2. Learn about the culture of people associated with your organization, both internally and externally. You can make this more manageable by starting at the intersection of culture and business. It can be as easy as asking an HR or L & D representative to create a reference booklet that will help your entire organization.
  3. Connect with leaders from different cultural backgrounds, both inside and outside the company. There are several platforms designed to bring leaders together, such as LinkedIn.
  4. Allocate time to get to know your people. Choose to know carefully and deliberately those who may be a minority in your organization. Due to perceived or actual power imbalances, even psychologically safe organizations require leaders to initiate conversations rather than waiting for others to incite the conversation. I have.
  5. Make communication two-way. It’s easy to fall into the habit of recognizing regular updates via newsletters and videos as good communication.
  6. Cross-cultural competencies are an ongoing process. As culture is constantly evolving, it is helpful for leaders to think in the long run and find ways to stay up to date. Some leaders hire internal and external coaches to support personal development and keep checking them with open and honest feedback.

As the workforce becomes more multicultural and companies grow across national borders, leaders need a comprehensive set of skills to understand the differences between people from different backgrounds. To remain effective, leaders must have well-developed cross-cultural abilities.

If you need assistance on your organization or leader coaching journey, please contact the ICF. A team of volunteers from the UK will be happy to help.

References
Abdelazim. , A. (2022) Cross-cultural management. Journal of Economics, Finance and Management Studies 5 (5).

Australian Bureau of Statistics (2022). 2021 Census: Almost half of Australians have parents born abroad press release].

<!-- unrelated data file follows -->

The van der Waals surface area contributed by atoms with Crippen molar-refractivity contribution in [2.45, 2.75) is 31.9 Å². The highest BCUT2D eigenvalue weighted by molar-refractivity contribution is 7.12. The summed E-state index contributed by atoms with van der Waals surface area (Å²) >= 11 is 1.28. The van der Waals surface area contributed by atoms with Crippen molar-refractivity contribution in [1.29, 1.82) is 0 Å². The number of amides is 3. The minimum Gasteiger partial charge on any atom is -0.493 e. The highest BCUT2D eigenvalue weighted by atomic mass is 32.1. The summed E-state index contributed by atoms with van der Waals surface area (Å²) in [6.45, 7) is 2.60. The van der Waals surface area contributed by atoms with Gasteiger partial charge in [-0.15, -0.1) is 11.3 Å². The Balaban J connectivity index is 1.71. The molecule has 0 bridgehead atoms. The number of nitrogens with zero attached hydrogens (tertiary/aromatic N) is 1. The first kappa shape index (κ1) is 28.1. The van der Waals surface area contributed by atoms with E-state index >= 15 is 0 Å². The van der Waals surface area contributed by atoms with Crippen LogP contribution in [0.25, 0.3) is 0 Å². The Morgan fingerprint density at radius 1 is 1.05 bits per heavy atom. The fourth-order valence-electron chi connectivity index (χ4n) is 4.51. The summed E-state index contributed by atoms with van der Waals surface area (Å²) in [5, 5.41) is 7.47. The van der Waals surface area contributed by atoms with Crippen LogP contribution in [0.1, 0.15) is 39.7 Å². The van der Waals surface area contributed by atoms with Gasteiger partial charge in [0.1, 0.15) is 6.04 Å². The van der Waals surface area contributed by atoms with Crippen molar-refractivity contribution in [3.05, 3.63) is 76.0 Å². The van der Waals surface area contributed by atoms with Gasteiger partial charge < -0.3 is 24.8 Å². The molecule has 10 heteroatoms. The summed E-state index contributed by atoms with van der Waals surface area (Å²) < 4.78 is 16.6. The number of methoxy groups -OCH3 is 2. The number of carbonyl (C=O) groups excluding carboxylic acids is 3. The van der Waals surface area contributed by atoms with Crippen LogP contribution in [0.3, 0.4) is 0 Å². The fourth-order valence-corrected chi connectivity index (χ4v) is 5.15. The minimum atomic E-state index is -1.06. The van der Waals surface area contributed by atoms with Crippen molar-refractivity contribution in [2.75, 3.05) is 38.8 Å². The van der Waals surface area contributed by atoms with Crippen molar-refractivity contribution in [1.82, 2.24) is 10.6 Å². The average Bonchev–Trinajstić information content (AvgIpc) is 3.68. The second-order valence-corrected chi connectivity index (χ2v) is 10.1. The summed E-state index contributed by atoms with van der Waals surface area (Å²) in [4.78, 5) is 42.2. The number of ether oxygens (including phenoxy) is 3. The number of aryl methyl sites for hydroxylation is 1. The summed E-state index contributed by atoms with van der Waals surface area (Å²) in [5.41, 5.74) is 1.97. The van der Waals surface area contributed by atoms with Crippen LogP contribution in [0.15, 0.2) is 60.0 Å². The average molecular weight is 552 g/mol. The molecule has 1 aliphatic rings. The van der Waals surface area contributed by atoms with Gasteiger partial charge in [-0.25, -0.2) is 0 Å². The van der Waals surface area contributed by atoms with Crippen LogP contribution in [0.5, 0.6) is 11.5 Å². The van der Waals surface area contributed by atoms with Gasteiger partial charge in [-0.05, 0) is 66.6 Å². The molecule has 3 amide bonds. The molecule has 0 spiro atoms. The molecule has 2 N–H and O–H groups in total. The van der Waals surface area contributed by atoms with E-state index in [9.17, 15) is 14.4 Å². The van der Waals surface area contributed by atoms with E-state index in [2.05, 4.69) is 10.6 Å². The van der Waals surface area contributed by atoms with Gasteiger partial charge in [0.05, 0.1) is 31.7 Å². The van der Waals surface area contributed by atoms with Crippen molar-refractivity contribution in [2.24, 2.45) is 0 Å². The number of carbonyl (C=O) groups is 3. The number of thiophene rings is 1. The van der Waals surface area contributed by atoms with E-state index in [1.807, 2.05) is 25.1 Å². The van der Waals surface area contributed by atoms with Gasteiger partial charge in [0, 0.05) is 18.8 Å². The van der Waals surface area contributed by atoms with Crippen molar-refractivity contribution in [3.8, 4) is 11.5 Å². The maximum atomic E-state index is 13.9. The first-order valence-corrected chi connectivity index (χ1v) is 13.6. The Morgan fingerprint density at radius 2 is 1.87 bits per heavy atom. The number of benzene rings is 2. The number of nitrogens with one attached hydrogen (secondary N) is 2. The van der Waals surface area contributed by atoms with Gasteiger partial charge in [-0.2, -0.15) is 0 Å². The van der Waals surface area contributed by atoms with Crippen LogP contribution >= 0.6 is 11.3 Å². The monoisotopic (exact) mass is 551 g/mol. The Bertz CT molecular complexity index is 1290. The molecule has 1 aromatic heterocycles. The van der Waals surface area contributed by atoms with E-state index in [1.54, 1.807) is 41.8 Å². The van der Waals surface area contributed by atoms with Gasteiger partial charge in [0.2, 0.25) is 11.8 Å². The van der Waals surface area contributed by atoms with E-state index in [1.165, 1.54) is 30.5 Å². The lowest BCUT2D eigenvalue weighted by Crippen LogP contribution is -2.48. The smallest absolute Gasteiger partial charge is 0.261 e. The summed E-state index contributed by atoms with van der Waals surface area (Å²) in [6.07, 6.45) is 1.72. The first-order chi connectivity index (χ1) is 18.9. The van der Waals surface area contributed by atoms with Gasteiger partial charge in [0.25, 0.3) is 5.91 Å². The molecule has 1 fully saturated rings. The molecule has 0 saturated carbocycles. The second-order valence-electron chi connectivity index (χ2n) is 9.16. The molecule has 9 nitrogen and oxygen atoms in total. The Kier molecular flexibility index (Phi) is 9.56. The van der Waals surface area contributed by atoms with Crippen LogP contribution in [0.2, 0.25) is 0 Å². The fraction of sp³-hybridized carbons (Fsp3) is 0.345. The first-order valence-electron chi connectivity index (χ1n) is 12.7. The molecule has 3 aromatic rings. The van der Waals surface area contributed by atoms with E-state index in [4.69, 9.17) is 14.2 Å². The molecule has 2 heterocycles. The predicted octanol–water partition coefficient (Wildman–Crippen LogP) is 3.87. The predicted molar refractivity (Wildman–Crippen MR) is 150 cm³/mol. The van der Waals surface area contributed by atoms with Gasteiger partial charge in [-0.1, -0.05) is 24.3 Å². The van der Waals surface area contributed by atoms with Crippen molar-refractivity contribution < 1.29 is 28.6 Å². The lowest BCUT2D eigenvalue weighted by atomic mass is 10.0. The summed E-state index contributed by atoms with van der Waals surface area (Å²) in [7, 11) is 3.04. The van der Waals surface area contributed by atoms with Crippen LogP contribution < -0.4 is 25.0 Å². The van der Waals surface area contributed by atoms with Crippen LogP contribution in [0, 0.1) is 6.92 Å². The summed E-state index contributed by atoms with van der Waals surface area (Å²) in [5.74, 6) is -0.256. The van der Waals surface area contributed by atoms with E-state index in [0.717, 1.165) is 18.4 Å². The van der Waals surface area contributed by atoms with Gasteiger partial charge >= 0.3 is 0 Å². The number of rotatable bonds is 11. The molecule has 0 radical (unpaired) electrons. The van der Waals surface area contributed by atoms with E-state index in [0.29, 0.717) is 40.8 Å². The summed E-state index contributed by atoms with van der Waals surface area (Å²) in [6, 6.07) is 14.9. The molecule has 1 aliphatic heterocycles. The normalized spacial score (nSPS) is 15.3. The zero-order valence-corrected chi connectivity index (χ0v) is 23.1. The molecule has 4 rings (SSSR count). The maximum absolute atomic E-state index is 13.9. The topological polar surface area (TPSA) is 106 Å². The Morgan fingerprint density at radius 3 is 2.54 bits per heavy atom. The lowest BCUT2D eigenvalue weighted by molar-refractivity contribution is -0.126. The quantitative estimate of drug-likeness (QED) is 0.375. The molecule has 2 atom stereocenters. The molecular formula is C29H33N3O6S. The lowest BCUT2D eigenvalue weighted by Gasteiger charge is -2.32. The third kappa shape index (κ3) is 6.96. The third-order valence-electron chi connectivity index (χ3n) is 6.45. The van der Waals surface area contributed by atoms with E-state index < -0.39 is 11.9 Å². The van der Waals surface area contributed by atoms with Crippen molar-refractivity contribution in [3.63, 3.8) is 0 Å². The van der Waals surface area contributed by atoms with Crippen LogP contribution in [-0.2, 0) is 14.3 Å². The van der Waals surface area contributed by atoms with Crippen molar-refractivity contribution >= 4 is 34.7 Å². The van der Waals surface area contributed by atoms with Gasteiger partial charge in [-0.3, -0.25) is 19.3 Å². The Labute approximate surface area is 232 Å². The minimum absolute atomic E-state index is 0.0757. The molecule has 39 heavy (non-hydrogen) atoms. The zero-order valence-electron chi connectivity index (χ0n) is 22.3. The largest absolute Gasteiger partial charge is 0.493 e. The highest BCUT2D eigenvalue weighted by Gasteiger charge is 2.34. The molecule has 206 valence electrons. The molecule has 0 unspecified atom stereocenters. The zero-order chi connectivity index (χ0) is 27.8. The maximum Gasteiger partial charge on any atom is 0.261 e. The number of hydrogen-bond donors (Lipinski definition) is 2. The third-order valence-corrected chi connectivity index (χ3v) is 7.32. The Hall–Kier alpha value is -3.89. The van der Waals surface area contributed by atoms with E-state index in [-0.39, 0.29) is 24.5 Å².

Australian Bureau of Statistics (2022). Aboriginal and Torres Strait Islanders: Census press release].

Fernandez, A. l. , & Evans, J. (2022) Understand intercultural neuropsychology. Taylor & Francis.

Gavaro, V. (2022). Interlinguistic and intercultural conceptualization of terminology in corporate culture. By: Lewandowska-Tomaszczyk, B., Trojszczak, M. (eds) Language usage, education, and professional context. Second language learning and education. Springer, Cham.

House. RJ, Dorfman. PW, Javidan. M., Paul J. Hanzis. PJ, and Sully de Luqu. MF (2014). Strategic Leadership Across Culture: A GLOBE survey of CEO leadership behavior and effectiveness in 24 countries. Sage publication.

Khan, MA, & Law, LS (2018). The role of national culture in the formation of corporate management culture: Theoretical analysis of three countries. In (ed.), Organizational culture. Intech Open.

Leadership Circle (July 13, 2022). A universal model of leadership.

https://leadershipcircle.com/en/why-leadership-circle/our-model

Myer. , E. (2014) Culture Map: Breaking the invisible boundaries of global business. public relations.

Schyns, B. (2006). Implicit theory of leadership. In: SG Rogelberg (Ed.), The Encyclopedia of Industrial and Organizational Psychology. Sage. https://dro.dur.ac.uk/7899/1/7899.pdf?DDD2+dbr4wd

What is culture? (2022). Preface. https://whatisculture.org Worldwide Institute for Research and Development. (July 13, 2022). About WIRE.

https://www.worldwideinstitute.biz/about-wire